Petrol-heads know about Millbrook, the 720-acre Bedfordshire proving ground bought by Vauxhall in the 1960s for testing cars and now, still owned by General Motors, shared with other manufacturers and the military.
This is the fifth in C. J. Sansom’s engrossing series of Tudor crime novels.
If money is a universal act of faith — working when we believe in it, collapsing when we don’t — what about value for money? Is that just part of the beneficial illusion or is it something more tangible?
I don’t know about China, but here it’s the Year of the Jaguar — 75 years since baptism, sales up 42.5 per cent, the launch of the new XJ — and for one of their birthday parties, Jaguar took some hacks to try out the current model range on Germany’s notorious Nürburgring.
Alan Judd's Motoring
Alan Judd's Motoring
Motoring with Alan Judd
People have written books about America long before the United States declared itself, and we may be forgiven for asking if we really need another.
Further unpleasant surprises for motorists this month as the government seizes yet more money from us under threat of criminal sanction (what Gordon Brown calls ‘asking’) to help replace money wasted from earlier seizures.
You want a four what? A four what what? A four-seat, four-door Aston Martin? Think again, Mr Bond.
A weekly airdrop of Exchange & Mart was the luxury I used to think I’d choose when the producers of Desert Island Discs realised who they’d been missing all these years.
Awoken the other night by cold and concern for global warming, I searched my conscience for ways to reduce my carbon footprint.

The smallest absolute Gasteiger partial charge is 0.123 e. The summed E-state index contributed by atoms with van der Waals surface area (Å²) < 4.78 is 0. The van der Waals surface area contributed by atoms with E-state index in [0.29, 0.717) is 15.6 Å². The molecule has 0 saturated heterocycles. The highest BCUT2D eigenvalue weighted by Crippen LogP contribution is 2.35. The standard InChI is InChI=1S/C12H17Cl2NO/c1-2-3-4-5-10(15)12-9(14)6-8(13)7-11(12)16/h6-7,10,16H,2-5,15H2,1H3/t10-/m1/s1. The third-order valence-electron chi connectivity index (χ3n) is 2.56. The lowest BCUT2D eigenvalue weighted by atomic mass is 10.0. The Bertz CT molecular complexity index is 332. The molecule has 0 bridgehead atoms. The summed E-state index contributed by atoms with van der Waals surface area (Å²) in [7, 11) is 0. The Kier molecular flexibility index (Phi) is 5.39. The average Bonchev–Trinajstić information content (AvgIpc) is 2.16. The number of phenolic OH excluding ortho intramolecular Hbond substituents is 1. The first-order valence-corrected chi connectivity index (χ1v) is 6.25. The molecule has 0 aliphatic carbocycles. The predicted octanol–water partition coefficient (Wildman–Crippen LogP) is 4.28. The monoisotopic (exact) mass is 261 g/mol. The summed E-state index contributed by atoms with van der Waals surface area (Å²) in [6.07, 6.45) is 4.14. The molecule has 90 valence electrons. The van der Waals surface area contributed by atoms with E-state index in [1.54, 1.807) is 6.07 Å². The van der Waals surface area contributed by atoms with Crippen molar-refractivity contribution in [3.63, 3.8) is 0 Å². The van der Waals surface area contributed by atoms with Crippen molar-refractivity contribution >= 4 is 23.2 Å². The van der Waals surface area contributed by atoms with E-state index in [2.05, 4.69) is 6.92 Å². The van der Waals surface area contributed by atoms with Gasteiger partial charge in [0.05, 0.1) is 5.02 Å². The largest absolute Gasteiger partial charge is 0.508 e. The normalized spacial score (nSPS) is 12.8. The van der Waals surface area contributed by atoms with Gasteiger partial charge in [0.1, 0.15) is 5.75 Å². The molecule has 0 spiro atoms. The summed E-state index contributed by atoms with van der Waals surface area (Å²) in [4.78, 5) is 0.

Seven hundred miles now in the borrowed Bristol 410 and I’ve loved every yard of it.
Two visitors this month.
The origin of this unique publication is the 1990s Waldegrave open government initiative, encouraging departments to reveal more.
If Milton had owned a Land Rover he’d never have vanquished Satan and his fallen angels to nether regions of rocks, caves, lakes, fens, bogs, dens and shades of death.
The Golf GTI was unveiled in Frankfurt 34 years ago this month.
Our monsoon season brings not only cricket delays but also a flowering of local classic-car shows. Testimony to nostalgic enthusiasm, they prompt the reflection that man is never more innocently engaged than when he values something for what it is, rather than for what he can get out of it.
Driving means manipulating a dangerous piece of machinery at speeds beyond anything for which evolution has prepared you, reacting to a multitude of visual signals and warnings, calibrating and recalibrating velocity, distance, direction and stability, all the time guessing the intentions and anticipating the possible actions of unnumbered others performing the same tasks in the same places at the same times.
The elderly lady in the little Skoda reversed cautiously in the supermarket car park, then sharply accelerated into the car behind.
Inside British Intelligence: 100 Years of MI5 and MI6, by Gordon Thomas
I’m no sharpshooter but molehills aren’t mountains, and at 100 yards over open sights, when you’re standing unsupported, a slither of white plastic stuck into one looks vanishingly small along the barrel of a Winchester 30-30.
I tested the old Freelander when it first came out, taking it up the M6 into the Shropshire hills and returning with backache.
There’s a dog-leg road junction a mile up the lane off which I live that’s made dangerous by the pub that partially obscures traffic from the right.
With Ford posting losses of over $10 billion, Honda shutting its Swindon factory until June and fields full of unsold cars, we might be excused for thinking that doom and gloom is here to stay.